The major skepticism about Social Media revolves around calculating ROI. While that is a fine metric there are other intangibles that are not easily added to an excel chart. Several Saturdays ago I made a notes during a single day to see if I could apply ROI concepts to the worth of “networking.”
First I would like to share that I find Online Social Media networking is the same a offline social networking. You go to events, you talk to people, you find out what they are doing. You run into old friends and make new ones. And more than likely the center of your engagement is something other that “networking.” And I would propose that the Value of the networking is something other than simply ROI or WIIFM (What’s In It For Me).
Online Social Networks for business: LinkedIN, inSocialMedia, Posterous, myBlog Network, Digg, Technorati, Facebook.
Offline Social Networking Saturday: local club tennis tournament, elementary school Carnival day.
Business Connections: ebooks, lead gen, search engine optimization, social media training and consulting, re-introductions into Dell, Global Services, technology discussions “the force” platform.
Employment Connections: recruiter with an opportunity, former colleague at Dell with insights into the current situation in RR.
Resources: two attorneys with IP and tech experience, one high-level executive recruiter.
- Recruiter pitched me for a position.
- Online Marketing expert and I exchanged ideas about publishing ebooks and offering consulting services for hire as a Social Media Braintrust.
- Dell friend was reactivated about my search to rejoin Dell. Just the conversation was encouraging. He is always encouraging.
- One of my tennis opponents is interested in following up about my Social Media training sessions.
- Both attorneys expressed an interest in discussing the IP patent filings for Clear Green Technologies.
- One of the attorneys invited me to be his guest at a class on entrepreneurship at the Acton MBA school.
- The Technology lead for Eanes ISD and I continued our ongoing discussion about brain training and video editing.
- I made one connection that I was going to send as a referral to a former colleague for possible work.
So, like Brian Solis says, Social Media is like a cocktail party, you already have the skills you need to be successful.
One large difference is it is much easier to make a “connection” in Online Social Media. In the offline world you have to set dates, locations and then everything has to go right for 3 – 5 days, you have to remember to show up, and you usually have to get out of your comfy chair and drive somewhere.
The value for me of the offline meeting is in the energy and passion you can transmit, resonate with and mine, in a face-to-face with someone who has a similar path. It is also easy to tell when there is not a lively connection, and you can make educated decisions based on that information as well.
Online, the connections, groupings and affinities are too easy. There is very little commitment. Even within groups, causes and linkedIN networks, the “value of the relationship” while tangible, is less than a 15 minute chat at a local coffee shop.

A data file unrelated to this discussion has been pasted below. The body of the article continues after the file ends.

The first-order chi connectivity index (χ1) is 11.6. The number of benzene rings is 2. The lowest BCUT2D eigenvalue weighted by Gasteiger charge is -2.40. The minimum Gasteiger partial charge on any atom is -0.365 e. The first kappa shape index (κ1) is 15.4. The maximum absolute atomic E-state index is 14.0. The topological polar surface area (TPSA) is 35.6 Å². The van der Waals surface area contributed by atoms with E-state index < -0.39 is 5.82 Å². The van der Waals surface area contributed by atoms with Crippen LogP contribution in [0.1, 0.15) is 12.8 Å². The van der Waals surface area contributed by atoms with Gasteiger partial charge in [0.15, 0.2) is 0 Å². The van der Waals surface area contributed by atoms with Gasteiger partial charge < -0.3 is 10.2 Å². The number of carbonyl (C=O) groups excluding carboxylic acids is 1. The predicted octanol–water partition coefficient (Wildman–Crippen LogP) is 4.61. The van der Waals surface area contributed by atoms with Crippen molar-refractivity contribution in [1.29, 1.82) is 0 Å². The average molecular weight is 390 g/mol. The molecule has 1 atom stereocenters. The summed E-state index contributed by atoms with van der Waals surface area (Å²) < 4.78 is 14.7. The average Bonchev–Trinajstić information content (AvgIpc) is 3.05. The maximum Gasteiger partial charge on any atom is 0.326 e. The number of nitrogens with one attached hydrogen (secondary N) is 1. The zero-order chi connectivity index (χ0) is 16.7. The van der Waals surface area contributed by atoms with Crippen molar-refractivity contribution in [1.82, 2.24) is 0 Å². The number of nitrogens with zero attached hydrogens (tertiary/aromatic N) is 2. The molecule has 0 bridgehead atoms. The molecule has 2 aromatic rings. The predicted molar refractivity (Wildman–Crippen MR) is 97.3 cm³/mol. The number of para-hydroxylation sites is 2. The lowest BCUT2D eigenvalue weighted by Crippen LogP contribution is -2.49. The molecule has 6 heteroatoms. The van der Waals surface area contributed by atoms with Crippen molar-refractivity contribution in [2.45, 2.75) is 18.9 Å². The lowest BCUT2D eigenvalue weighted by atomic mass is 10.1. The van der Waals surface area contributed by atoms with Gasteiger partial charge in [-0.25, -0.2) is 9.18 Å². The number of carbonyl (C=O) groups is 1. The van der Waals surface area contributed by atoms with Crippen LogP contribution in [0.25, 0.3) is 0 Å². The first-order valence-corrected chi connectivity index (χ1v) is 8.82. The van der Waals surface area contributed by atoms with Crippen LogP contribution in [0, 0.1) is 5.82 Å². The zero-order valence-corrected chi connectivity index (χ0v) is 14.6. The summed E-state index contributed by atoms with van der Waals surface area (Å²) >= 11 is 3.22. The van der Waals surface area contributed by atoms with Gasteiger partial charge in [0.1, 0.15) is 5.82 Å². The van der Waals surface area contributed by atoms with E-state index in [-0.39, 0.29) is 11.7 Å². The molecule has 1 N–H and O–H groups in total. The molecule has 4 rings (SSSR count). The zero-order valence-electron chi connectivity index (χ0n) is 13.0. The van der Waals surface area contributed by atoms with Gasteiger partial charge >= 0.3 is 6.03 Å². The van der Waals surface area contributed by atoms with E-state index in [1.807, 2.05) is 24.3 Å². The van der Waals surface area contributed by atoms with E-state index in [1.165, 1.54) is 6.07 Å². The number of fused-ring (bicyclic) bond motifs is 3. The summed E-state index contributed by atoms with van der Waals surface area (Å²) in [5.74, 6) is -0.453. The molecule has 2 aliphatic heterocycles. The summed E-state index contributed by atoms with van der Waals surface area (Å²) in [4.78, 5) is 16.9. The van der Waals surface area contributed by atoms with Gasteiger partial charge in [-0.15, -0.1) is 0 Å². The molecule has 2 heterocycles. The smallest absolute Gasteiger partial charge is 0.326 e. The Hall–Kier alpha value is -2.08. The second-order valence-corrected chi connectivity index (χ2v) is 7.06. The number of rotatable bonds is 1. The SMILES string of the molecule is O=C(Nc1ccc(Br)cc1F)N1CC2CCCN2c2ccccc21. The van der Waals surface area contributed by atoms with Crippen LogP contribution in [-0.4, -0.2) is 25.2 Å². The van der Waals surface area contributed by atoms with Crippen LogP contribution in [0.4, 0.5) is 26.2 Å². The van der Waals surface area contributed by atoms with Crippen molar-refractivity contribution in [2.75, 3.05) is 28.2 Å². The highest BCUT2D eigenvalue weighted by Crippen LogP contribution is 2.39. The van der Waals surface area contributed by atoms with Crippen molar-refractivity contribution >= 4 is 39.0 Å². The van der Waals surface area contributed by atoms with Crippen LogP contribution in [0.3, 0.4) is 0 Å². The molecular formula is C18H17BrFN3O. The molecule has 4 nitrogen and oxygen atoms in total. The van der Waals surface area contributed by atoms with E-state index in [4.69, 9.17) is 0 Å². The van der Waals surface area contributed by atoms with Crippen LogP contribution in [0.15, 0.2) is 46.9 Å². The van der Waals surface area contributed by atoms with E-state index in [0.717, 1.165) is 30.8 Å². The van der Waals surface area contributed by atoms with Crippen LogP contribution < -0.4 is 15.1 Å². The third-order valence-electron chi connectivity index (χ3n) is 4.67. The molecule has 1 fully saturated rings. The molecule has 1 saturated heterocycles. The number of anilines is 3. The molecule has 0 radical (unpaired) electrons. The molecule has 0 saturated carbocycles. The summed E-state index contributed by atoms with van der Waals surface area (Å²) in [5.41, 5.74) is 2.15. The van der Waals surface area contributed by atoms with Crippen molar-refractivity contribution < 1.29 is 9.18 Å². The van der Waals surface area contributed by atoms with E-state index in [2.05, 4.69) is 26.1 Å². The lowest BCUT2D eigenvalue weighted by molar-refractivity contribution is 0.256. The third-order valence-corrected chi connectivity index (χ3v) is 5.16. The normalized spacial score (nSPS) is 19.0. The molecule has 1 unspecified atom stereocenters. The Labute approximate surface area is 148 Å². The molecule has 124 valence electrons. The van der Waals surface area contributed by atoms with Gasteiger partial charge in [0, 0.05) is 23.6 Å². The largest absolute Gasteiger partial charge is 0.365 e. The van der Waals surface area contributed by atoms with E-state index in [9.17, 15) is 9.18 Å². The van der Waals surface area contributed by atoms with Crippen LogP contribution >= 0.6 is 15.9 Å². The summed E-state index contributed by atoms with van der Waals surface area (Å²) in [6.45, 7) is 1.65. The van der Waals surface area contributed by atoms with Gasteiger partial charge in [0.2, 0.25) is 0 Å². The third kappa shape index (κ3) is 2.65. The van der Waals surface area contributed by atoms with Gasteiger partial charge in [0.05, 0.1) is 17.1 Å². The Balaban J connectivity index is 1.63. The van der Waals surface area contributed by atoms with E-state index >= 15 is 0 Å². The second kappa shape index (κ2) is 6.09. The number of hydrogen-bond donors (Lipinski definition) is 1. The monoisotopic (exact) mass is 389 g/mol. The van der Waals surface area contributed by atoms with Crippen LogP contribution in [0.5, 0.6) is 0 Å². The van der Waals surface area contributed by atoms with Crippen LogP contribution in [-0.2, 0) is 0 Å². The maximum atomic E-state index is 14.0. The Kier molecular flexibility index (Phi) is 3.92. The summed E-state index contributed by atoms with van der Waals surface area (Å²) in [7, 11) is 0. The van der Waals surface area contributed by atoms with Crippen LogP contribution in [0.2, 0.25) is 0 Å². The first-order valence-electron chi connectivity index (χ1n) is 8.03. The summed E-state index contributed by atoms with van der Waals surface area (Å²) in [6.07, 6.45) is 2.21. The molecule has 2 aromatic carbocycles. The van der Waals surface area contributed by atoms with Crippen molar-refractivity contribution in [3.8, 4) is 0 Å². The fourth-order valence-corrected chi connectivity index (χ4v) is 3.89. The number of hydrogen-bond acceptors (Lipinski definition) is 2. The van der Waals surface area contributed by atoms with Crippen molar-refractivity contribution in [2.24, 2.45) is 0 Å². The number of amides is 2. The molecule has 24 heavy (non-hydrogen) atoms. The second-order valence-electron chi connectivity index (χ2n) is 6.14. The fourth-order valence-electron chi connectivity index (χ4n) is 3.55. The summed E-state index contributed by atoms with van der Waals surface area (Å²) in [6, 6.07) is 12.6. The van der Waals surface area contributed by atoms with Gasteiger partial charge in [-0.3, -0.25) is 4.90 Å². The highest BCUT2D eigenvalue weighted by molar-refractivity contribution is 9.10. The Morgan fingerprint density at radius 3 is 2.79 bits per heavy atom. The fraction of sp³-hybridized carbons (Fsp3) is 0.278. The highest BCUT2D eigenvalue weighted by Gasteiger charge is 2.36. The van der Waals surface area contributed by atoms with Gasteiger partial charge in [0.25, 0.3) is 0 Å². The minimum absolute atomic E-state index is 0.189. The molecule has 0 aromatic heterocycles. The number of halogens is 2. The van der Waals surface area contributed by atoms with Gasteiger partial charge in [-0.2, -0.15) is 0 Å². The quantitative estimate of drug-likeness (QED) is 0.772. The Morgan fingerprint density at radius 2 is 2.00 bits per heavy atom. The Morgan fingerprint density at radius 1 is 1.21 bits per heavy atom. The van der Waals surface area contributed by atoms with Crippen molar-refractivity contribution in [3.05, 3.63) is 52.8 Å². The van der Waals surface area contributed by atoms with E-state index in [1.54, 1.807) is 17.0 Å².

The Online Affinity Group takes 2 minutes of investment to “join” and very little else. I would estimate the “participants” on Facebook groups hovers at around 3%. Everyone else is lurking. Or adding the group as a piece of flair, or merit badge, to show their support. They are not willing to buy you a cup of coffee on speculation, how ever. And usually are not willing to pitch in the price of a cup of coffee for the “cause” they are supposedly supportive of. But it does feel nice to have Bono and his RED campaign on your page. And nobody can argue with the support of Darfur. Warm fuzzies all around. (Actually I bet folks can argue about Darfur.)
At the coffee shop however, if you run into a traffic jam on the way to the meeting… And you forgot your cellphone a home… And your connection is impatient and leaves after 15 minutes so you MISS… That may be unrecoverable. Offers of paying for the next coffee, propositions for the next meeting, might just become more chatter on the social net. Even with people you know, sometimes the “gathering” does not go off as planned. Regardless of which party had the breakdown, you can quickly tell the value of the connection by the follow up and repair that does or does not take place.
So again, I propose we look at WIIFY, pronounced wiffy. What’s In It For You.
If I am not providing enough WIIFY, either online or offline, then perhaps the value and ROI on the exchange are low. However, when we are able to exchange sparks either online or offline, the glow from that meeting can fuel the next 20 connections, ideas, posts, phone calls.
So if we want to examine the ROI of social media we need to look at the sparks and the momentum being generated.
Both as individuals and companies we need to see the growth of our ideas and brands and pronouncements. Putting those directly on a excel spreadsheet can be difficult. But seeing the disciplines of PR and Advertising in the social media age, we can see that there is no other way. We MUST participate. Both offline and online social networking have amazing potential to build momentum behind a brand or a business plan.
Missing the face-to-face meeting or missing the chance to interact online are much the same. The value is where you find it.
Check out the Strategist’s Notebook page and these other posts about online marketing:
- Workin Facebook < all the Facebook Posts in one place
- uber.la quickies < a streamlined takeaway from today’s best marketing sources
- Social Media University < 2 minute educational videos
- Social Business MBA < the reading list
- Becoming a Social Media Rockstar: The Quick Path < um… let’s discuss
Let me help you jumpstart your social marketing:
Most people don’t really enjoy being mean; they do it because they can’t help it. (from Graham’s Hierarchy of Disagreement)